Rating changes open up £1bn government portfolio

Copyright: David Lawson – appeared Property Week Oct 1998

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Imagine hammering on the barred doors of the John Prescott's office, writ in hand, demanding he pay up or go to jail. It is a cash-strapped local government officer's dream. And, in theory, the pugnacious deputy prime minister has approved such a possibility.

  After the next general revaluation, government ministries will be legally responsible for paying their own rates to local councils. If the Department of the Environment Transport and Regions messes up, Prescott, as its chief minister, would be liable to prosecution.

  This strange situation of a government paying itself business rates is has a hidden logic. 'Crown bodies have always contributed through a special arrangement in lieu of rates,' says a spokesman for PACE, which is responsible for a large part of the government estate. 'This will now be formalised so they are treated like everyone else.'

  That means they can also be prosecuted for non-payment. There is little chance of matters reaching a point where council officers can get their own back for spending cuts. But it does open up horizons for rating surveyors.

  Property with a rateable value of around one billion pounds could be opened up  for private firms, according to Denise Trollope, a partner with GVA Grimley. The firm is about to get a  taste of this new market after being appointed with Gerald Eve to advise PACE in the run-up to the year 2000 revaluation.

  In the past, government buildings have been assessed by the Valuation Office for  CILOR (charge in lieu of rates). The 1997 Local Government Act changed the rules so they would be treated like any other property in future.

  That has two significant repercussions. First, it fills a black hole in the rating lists, as the  VO figures have not been available to the public. Extra evidence will be available for thousands of premises - particularly useful in areas  heavily stocked with government offices. Secondly, it opens the door to private sector advisers.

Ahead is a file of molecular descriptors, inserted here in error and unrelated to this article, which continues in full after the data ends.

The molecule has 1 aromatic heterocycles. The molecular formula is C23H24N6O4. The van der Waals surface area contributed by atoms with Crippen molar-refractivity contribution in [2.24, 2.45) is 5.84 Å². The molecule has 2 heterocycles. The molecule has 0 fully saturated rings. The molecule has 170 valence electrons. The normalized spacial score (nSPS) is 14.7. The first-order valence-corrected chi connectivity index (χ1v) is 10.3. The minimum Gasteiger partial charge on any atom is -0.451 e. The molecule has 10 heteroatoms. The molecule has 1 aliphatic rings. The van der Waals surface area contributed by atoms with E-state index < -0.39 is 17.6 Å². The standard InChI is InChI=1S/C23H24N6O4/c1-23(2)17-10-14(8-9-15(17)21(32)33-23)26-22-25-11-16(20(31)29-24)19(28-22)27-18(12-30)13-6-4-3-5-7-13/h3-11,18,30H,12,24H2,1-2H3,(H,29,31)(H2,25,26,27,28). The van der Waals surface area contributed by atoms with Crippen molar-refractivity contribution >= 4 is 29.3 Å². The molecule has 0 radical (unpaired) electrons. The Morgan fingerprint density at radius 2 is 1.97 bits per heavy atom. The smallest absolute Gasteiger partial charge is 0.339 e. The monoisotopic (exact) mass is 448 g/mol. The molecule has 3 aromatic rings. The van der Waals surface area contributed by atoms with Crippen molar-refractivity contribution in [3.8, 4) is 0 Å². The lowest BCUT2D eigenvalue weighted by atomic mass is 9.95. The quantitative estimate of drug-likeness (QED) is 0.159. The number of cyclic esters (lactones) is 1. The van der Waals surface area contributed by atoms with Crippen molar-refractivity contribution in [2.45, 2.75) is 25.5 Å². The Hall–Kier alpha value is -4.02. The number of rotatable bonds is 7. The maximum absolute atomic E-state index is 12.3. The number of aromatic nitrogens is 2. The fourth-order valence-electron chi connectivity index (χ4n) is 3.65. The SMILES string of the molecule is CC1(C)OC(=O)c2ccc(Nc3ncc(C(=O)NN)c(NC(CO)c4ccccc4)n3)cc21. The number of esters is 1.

Government departments will now have the right to appeal against valuations, says Stanley Bootton, lead partner with Gerald Eve.  That means they may need the help of outside advisers.

  'It might seem that the government is robbing Peter to pay Paul by changing the system but PACE has a duty to ensure its property is run efficiently and that can only be done with full transparency on  occupation costs,' he said.

  This is a step further along a road which has seen government departments handling their own budgets and paying their own rents, added the PACE spokesman. 'We have taken on these advisers for our own estate and made them available where individual ministries need them,' he said.

  'They don't have to come to us,' says David Room, national rating partner with GVA Grimley. 'They don't even have to go to PACE.' But enthusiasm for advice is already understood to be surfacing. This is why a similar keenness to get this business showed in a long list of bidders for the contracts won by Grimley and Eve. They run for three years with options for two-year extensions.

 One problem is that no-one really knows what will be involved. Bidders were flying blind into this area because there are no schedules showing   how much property is involved, how closely the CILOR valuations compare with the rest of the rating list and how keen ministries will be to appeal.

  Both advisers have some inside knowledge. Gerald Eve is already well advanced on a direct commission from  the DETR, while GVA Grimley has a track record with Crown occupiers and clients like Trillium on the  PRIME/DSS estate. But this could provide little overlap with other work that may flood in.

  It is understood the Treasury is 'counselling moderation' to government departments so they do not  go wild with appeals against valuations. It is also unlikely that CILOR charges will have been calculated on a different basis to private sector buildings.

 'The Crown Property Unit has never refused to discuss assessments in the past. It is just that the appeal mechanism has now been formalised,' says Booton. That should eliminate fears that  the VO will be overwhelmed with work on top of the general valuation, leading to delays which affect other parts of the market.

  There will be scope for debate, however, particularly over unusual buildings. Booton points out that this could throw up all sorts of strange animals such as transport weigh stations and  research laboratories with indeterminate values. One of PACE's main motivations was advice on the large amount of residual vacant property it was created to handle after the government estate was devolved to ministries two years ago.

  And if the odd castle or nuclear bunker emerges, it is unlikely to blow any fuses. 'We have already done that,' says Trollope, pointing to GVA Grimley's work on Hampton Court for the Royal Palaces Trust.

  So those dreaming council officers will have to make do with images of besieged ministers rather than  tabloid pictures of the Queen pulling up the drawbridge against bailiffs as the Millennium dawns.